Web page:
Nutrients to help target signs of stress

Nutrients to help target signs of stress

Adaptogens assist indirectly with symptoms of insomnia, pain, digestive issues and many more. As noted in many detailed studies, stress can create cascade responses, which affect hormonal, immune and cognitive function, as well as sleeping patterns.

When we face a stressful event, mental or physical. We experience general adaptation syndrome (GAS). GAS stands for three phases, known as alarm, resistance, and exhaustion. Adaptogens and certain nutrients, help keep our bodies in the resistance stage longer, through an active barrier that holds off the exhaustion. Instead of the crash, during the stressful event or moment, our bodies can regulate and normalise, so we can soldier on.

When our bodies adapt to the stress, we perform better and feel calmer, despite the initial trigger. Therefore, our health and wellbeing is improved. When stressed, our adrenal glands produce a stress hormone, known as cortisol. This provides energy for us in the ‘flight or fight’ response, so we can run away in an emergency. Though too much cortisol too often, can cause issues for our bodies. Cortisol is usually the culprit which causes weight gain, particularly around the tummy, also known as visceral fat. So, adaptogens and some nutrients, help to reduce and regulate the stress hormones, and thus decrease fatty deposits. We’ve made it easy for those who are searching for a solution, to decrease the phases of GAS and related symptoms, in one easy powder, called Melrose Stress Support.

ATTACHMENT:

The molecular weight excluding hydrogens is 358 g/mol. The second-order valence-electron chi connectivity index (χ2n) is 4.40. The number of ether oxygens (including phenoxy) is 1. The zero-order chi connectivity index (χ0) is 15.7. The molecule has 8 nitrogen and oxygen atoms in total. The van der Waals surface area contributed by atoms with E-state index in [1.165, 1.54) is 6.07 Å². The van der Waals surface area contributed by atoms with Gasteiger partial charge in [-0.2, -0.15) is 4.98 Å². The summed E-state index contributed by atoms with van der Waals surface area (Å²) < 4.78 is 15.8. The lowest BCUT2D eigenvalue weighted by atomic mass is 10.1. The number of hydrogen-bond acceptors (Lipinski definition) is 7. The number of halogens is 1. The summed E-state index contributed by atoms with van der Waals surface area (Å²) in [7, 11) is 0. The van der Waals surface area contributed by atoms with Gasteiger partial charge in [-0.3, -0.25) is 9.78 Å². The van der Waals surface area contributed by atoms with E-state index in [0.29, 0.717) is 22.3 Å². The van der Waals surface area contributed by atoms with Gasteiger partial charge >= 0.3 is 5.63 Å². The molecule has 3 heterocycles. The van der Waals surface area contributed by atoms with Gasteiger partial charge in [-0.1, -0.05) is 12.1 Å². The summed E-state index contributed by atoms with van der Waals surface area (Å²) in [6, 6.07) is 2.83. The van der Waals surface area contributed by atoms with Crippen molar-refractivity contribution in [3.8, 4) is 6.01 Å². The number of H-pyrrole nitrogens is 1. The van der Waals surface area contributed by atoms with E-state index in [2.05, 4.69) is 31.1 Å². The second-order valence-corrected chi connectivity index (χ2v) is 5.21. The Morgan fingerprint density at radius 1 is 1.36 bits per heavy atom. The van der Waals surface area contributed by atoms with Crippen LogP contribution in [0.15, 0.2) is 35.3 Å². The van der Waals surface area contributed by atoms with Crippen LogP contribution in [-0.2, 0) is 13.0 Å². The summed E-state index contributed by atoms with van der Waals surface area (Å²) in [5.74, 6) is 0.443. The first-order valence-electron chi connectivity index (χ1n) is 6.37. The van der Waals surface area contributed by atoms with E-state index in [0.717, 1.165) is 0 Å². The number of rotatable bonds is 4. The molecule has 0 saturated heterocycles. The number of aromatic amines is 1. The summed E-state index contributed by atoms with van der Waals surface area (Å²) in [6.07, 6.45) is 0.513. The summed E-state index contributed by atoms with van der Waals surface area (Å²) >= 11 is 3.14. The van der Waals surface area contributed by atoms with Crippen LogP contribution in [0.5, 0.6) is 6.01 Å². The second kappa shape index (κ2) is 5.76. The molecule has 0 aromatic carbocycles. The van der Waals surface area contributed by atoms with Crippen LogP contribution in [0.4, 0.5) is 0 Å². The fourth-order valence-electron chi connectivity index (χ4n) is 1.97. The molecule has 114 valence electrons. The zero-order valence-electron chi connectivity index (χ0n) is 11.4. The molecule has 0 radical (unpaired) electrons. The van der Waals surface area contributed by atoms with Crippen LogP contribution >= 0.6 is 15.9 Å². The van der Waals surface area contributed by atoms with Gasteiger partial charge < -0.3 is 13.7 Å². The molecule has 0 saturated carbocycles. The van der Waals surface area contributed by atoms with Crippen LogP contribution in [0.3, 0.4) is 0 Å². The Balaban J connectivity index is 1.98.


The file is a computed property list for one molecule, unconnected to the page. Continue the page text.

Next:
Adaptogens can also assist indirectly with symptoms of insomnia, pain, digestive issues and many more. As noted in many detailed studies, stress can create cascade responses, which affect hormonal, immune and cognitive function, as well as sleeping patterns. (1)

Below are natural ingredients that specifically support resistance to stress. All provide unique features, though when blended, they work synergistically to reduce cascading stress responses.

Rhodiola rosea (R. rosea)

Used for centuries in herbal medicine, to support cognitive function and to reduce physical and mental fatigue. Rhodiola has recently been studied for its effects on the ability to concentrate, due to its action on reducing cortisol, thus giving mental clarity to those who experience burn-out with chronic fatigue (2).